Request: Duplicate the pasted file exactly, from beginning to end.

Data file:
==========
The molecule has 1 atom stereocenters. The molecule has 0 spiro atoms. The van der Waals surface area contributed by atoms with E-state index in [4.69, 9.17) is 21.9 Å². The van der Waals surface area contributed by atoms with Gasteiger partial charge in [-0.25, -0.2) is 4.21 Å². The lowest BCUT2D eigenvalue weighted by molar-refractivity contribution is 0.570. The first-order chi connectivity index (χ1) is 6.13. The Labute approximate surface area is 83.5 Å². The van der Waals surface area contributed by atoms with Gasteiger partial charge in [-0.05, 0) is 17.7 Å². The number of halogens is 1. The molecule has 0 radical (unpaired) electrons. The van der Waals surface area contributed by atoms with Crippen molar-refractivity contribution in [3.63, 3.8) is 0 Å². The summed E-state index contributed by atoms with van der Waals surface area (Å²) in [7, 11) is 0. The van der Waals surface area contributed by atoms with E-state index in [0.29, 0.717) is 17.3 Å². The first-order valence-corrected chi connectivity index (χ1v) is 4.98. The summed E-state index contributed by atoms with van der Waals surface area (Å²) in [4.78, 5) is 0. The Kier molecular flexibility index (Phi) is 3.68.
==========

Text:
The molecule has 1 atom stereocenters. The molecule has 0 spiro atoms. The van der Waals surface area contributed by atoms with E-state index in [4.69, 9.17) is 21.9 Å². The van der Waals surface area contributed by atoms with Gasteiger partial charge in [-0.25, -0.2) is 4.21 Å². The lowest BCUT2D eigenvalue weighted by molar-refractivity contribution is 0.570. The first-order chi connectivity index (χ1) is 6.13. The Labute approximate surface area is 83.5 Å². The van der Waals surface area contributed by atoms with Gasteiger partial charge in [-0.05, 0) is 17.7 Å². The number of halogens is 1. The molecule has 0 radical (unpaired) electrons. The van der Waals surface area contributed by atoms with Crippen molar-refractivity contribution in [3.63, 3.8) is 0 Å². The summed E-state index contributed by atoms with van der Waals surface area (Å²) in [7, 11) is 0. The van der Waals surface area contributed by atoms with E-state index in [0.29, 0.717) is 17.3 Å². The first-order valence-corrected chi connectivity index (χ1v) is 4.98. The summed E-state index contributed by atoms with van der Waals surface area (Å²) in [4.78, 5) is 0. The Kier molecular flexibility index (Phi) is 3.68.